Why not just have Kevin create an Apple II style SuperSerial card and release it as a peripheral / add-on option for X16 after the fact.  Leave it permanently connected to a USB laptop.

Sell it as a through-hole kit for those that insist on building things (me) and supply a get-off-the-ground mouser cart.  If the QC / support / reputation of Commander X16 is best protected by selling the actual X16 as a WORKING computer, not a pile of parts, maybe this will satisfy DIY'er and hobbyists and risk of magic smoke will be all theirs (the otherwise satisfied funder/owner of a working X16).

I'm an armchair engineer so do not know enough about the internals of the kernel on the X16... I know the C64 and everything older than that cold... so I'm not sure if there is Apple II type architecture where ROM entry points may bank in from each card slot device??  Just a thought.

Ultimately, a card based peripheral that is a general communication bus with WiFI support might be handy and can do something as low tech as to push characters into the keyboard buffer like the aforementioned ADTPro.  It won't be as speedy but I'd gladly welcome a pier to pier protocol that included a command line and drop-box style interface on my MacBook (or on your Windows/Linux PC), with the Command listening versus jackassing an SD card.  I do this today with my Apple II+ and frankly, I've got about 3 projects stuck because I'm too lazy to sneaker net.  We are all spoiled.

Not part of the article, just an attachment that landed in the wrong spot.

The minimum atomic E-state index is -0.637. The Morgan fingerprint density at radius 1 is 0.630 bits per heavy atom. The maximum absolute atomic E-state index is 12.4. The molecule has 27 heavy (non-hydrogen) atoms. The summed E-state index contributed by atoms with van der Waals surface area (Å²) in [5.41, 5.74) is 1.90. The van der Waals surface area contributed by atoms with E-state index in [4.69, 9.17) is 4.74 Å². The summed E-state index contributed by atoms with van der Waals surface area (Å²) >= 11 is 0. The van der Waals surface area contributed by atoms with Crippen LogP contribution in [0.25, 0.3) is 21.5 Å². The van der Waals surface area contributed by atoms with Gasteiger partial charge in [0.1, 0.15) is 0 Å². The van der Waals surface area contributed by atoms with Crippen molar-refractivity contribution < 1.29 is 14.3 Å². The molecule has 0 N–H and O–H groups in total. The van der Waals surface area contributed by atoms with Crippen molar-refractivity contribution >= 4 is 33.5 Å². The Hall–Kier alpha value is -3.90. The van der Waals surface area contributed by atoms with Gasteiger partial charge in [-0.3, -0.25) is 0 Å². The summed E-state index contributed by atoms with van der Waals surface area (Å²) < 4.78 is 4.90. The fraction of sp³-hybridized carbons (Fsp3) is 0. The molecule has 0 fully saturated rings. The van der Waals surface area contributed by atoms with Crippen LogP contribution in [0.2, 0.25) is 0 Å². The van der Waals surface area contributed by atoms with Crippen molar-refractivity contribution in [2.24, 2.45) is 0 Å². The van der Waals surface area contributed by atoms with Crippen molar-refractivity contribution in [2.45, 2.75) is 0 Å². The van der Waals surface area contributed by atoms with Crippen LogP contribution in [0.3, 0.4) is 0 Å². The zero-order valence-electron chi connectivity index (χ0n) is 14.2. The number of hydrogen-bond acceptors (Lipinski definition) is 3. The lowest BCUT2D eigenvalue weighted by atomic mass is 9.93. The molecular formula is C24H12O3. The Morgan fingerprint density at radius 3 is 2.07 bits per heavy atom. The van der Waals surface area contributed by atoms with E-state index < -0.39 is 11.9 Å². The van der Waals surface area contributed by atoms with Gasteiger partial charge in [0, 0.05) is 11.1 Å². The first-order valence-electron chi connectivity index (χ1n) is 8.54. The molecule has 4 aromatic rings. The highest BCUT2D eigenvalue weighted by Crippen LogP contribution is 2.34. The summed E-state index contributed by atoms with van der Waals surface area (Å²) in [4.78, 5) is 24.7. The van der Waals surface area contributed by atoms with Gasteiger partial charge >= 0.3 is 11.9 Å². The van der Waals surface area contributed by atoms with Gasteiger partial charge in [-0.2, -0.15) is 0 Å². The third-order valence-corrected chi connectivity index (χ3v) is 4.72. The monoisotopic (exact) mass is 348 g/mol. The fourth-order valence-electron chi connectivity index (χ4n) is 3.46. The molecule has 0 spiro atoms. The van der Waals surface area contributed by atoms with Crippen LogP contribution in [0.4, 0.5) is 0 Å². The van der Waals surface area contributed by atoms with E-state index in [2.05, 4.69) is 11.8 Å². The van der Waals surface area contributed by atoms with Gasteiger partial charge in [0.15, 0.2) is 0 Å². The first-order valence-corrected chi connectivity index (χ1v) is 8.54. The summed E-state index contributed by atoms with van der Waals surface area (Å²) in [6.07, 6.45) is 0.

The question we all asked was... Why not put that $8 part right on the motherboard? 

The problem with any aftermarket solution is that there will be issues with availability, and unless uptake is VERY high, we will never likely see KERNAL support for it. So I'm at the point where I'd rather engineer my own solution (which is going to be faster than a 6551 ACIA anyway) and just write the code I need to make it happen.

 

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3 hours ago, TomXP411 said:

The question we all asked was... Why not put that $8 part right on the motherboard? 

The problem with any aftermarket solution is that there will be issues with availability, and unless uptake is VERY high, we will never likely see KERNAL support for it. So I'm at the point where I'd rather engineer my own solution (which is going to be faster than a 6551 ACIA anyway) and just write the code I need to make it happen.